Choose a Date

Before you can move to the next phase of your move to new billing software, you’ll need to have a date in mind for the changeover. The best thing you can do at the outset is choose a time that will be minimally disruptive to your customers and employees. Almost all businesses are cyclical, so find a time of year that you’re dealing with fewer invoices rolling in on a daily basis. This means fewer customers will be impacted if you make mistakes in your early days with the software. If you have employees handling your billing procedures, it also gives them more time to get up to speed on the new system.

If your business is busy year round, you may not be able to choose a time of year that is most conducive to moving to a new system. Instead, consider a time of the month in which you’ll see the least impact. This may mean avoiding the last day of the month, since most of your invoices are due at that time. Or it may mean avoiding the beginning of the week, since you send most of your invoices on Monday mornings.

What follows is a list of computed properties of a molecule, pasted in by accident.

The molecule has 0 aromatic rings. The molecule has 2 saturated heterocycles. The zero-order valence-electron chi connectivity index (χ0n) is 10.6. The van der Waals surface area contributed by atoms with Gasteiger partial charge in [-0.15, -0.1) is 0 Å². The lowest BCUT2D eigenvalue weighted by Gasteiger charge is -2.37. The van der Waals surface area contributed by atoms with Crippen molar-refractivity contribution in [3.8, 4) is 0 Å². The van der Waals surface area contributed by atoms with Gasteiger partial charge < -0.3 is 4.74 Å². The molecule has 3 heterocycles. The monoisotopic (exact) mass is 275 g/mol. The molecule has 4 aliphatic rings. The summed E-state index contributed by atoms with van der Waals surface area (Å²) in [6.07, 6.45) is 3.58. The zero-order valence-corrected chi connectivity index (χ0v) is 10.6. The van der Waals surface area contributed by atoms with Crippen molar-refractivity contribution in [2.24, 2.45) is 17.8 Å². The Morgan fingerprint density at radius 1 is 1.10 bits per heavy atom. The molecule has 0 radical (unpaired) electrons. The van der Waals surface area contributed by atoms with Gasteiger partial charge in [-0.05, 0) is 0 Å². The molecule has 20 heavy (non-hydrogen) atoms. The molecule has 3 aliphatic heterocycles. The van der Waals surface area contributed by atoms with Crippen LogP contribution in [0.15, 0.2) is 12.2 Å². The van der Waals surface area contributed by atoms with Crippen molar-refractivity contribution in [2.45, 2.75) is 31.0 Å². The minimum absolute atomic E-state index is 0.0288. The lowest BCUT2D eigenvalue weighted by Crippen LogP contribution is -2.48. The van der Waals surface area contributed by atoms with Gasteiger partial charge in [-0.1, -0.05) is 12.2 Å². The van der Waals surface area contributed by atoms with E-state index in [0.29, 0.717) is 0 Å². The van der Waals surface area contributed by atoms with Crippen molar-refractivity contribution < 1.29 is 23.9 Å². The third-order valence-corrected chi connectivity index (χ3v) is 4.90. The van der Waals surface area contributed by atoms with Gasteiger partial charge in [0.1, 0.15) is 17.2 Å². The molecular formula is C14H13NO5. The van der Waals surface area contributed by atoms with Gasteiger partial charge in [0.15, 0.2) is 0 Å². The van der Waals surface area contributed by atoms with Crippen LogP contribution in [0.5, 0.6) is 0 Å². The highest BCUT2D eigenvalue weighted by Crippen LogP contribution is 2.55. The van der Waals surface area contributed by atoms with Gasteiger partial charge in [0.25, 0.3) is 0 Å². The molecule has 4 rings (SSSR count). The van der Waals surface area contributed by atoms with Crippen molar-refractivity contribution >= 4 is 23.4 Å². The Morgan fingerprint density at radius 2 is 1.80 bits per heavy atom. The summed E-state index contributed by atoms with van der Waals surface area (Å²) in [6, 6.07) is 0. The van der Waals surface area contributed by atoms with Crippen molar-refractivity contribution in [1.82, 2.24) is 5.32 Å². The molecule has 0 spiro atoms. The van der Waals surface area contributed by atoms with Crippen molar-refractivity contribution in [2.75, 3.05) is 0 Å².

Set Up Import Procedures

Once you’re ready to make the move, you’ll need to get your customer data from your old system to the new one. This is usually done through an import option built into the software. It’s important to clarify that you’ll be able to easily import your information before you cut the old system off. You’ll need to move the data over and make sure everything connects and even then, you’ll likely want to keep your old data on standby during the early days with the new software.

If your new software features integrations with other popular software tools, you’ll find the transition goes much more smoothly. You may be able to pull information from sites like Salesforce and Basecamp, as well as set up procedures to make sure when you update contact information in one piece of software, the other piece of software updates, as well. This will save hours of wasted time each year.

Learn the New System